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Going out: China's banks look outbound for growth 

Are you ready for the internationalization of China's banks?
vantage: the view from transaction and restructuring

 

After years of focusing on the domestic market, China's banks are now starting to look outward. Based on recent actions, we believe that we are in the midst of a change that will bring about a series of major intercontinental deals over the next three to five years.

Supporting the 'going global' strategy

International observers will have already noted that China's banks have been eyeing overseas markets. Not surprisingly, activity has followed trade flows; it is no coincidence that ICBC holds around 20 percent of South Africa's Standard Bank; or that China Construction Bank recently closed a deal for a 72 percent stake in Brazil's Banco Industrial e Comercial SA.

 

But China's banks have also started to become increasingly aware of their dependence on domestic markets. The specter of slowing growth has forced many bank CEOs – the big four in particular – to look to other geographies as a means of diversification.

Capability and capacity

However, China's banks also recognize that – if they are to succeed globally – they will need to quickly ramp up their capabilities and sophistication, particularly in global functions within wholesale and corporate banking. As a result, we believe that we will see significant interest from China's banks in overseas assets that deliver new or critical capabilities.

 

ICBC's plans to purchase 60 percent stake in Standard Bank's global markets business in London is a case in point. On the one hand, ICBC gains an important foothold into the London market which will become increasingly valuable as China's government moves towards a more convertible domestic currency. But it will also allow ICBC to transfer many of the new capabilities gained from the deal back into the domestic market and to near-shore centers such as Hong Kong.

The integration challenge

Well-capitalized and fairly stable, China's banks are certainly not strapped for deal-making cash. What's more, China's government has been actively working to pull down some of the regulatory and policy barriers that had previously made overseas expansion difficult.

 

Recent experience would suggest, however, that China's banks may face a harder battle than most when competing for foreign banking assets and, until perceptions change, the purchase of a global multinational bank by a Chinese bank will likely be out of the question.

 

However, likely the biggest challenge that China's banks will face will not be in finding attractive deals, but rather in properly integrating their acquisitions post-merger. Retaining staff and integrating practices will be a key concern, while integrating operations and systems will also pose new challenges.

A surging trend

Based on our experience, we believe that China's banks are now moving from the scouting phase into the execution phase of their 'going global' strategy. If we are right, we can expect to see a significant uptick in activity, particularly in high growth markets that trade with China and in mid-sized EU and American operations with more sophisticated global products or services.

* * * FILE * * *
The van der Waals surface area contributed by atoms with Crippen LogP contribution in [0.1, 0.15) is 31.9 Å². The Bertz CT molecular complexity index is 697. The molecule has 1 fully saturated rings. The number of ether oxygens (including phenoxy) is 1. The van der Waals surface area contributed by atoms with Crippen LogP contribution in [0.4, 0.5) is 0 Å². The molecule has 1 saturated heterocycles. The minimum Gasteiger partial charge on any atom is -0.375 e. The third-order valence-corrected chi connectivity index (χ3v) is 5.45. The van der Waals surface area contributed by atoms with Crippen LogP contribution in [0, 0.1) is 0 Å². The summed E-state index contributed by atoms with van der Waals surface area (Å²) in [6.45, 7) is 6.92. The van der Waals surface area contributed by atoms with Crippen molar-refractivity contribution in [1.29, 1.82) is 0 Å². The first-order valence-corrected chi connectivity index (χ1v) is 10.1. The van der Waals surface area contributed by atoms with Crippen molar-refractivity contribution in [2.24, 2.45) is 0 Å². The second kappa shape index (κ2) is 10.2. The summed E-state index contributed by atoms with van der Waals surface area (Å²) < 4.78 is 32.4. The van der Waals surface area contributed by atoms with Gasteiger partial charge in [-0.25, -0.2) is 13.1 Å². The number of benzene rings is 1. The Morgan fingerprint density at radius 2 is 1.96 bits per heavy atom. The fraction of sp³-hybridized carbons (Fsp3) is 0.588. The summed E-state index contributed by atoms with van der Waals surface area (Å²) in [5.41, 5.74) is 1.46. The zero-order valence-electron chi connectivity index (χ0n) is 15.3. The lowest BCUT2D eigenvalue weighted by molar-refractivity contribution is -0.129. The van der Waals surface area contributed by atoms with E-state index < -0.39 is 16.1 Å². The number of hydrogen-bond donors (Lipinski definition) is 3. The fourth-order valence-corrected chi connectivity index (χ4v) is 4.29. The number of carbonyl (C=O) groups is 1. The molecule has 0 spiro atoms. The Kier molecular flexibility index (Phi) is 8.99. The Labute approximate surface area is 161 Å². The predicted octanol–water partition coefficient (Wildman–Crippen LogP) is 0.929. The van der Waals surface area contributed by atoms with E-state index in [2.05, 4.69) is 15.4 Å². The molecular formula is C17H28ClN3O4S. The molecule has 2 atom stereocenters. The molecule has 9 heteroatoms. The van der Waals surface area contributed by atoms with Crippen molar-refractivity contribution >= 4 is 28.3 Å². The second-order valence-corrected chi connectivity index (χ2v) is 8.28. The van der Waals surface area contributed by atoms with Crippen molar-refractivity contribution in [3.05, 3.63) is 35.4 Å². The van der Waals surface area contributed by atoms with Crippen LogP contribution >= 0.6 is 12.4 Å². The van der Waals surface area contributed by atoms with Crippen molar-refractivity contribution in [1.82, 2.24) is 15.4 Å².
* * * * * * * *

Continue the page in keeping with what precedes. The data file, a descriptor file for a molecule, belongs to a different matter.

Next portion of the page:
Indeed, we believe that – once China's banks start to gain more experience and become more adept at adapting foreign practices into their domestic operations – we will start to see China's banks join the ranks of the true banking multinationals.

 

Honson To, Rupert Chamberlain and Louis Ng, KPMG China

 

 

* The opinions expressed in this article are those of the authors and do not constitute professional advice.

 

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Global growth of Top 5 Chinese banks

Country ICBC CCB BOC ABC BOCOM
  07 13 07 13 07 13 07 13 07 13
Angola                  

Argentina

                 
Australia  
Bahrain                
Belgium                  
Brazil            
Cambodia                
Canada            
Cayman Islands                
France              
Germany
Holand                
Hong Kong
Hungary                
India                  
Indonesia            
Ireland                  
Italy              
Japan
Kazakhstan              
Kenya                  
Kuwait                  
Laos                  
Luxembourg          
Macau    
Malaysia              
Mongolia                  
Myanmar                  
New Zealand                  
Pakistan                  
Panama                
Peru                  
Philippines                
Poland                
Portugal                  
Qatar                  
Russia            
Saudi Arabia                  
Singapore
South Africa          
South Korea
Spain                  
Sweden                  
Taiwan            
Thailand              
Turkey                  
UAE            
UK
USA
Vietnam        
Zambia                

 

Source: Industrial & Commercial Bank of China (ICBC) annual reports, 2007-2013
Source: China Construction Bank (CCB) annual reports, 2007-2013
Source: Bank of China (BOC) annual reports, 2007-2013
Source: Agricultural Bank of China (ABC) annual reports, 2007-2013
Source: Bank of Communications (BOCOM) annual reports, 2007-2013

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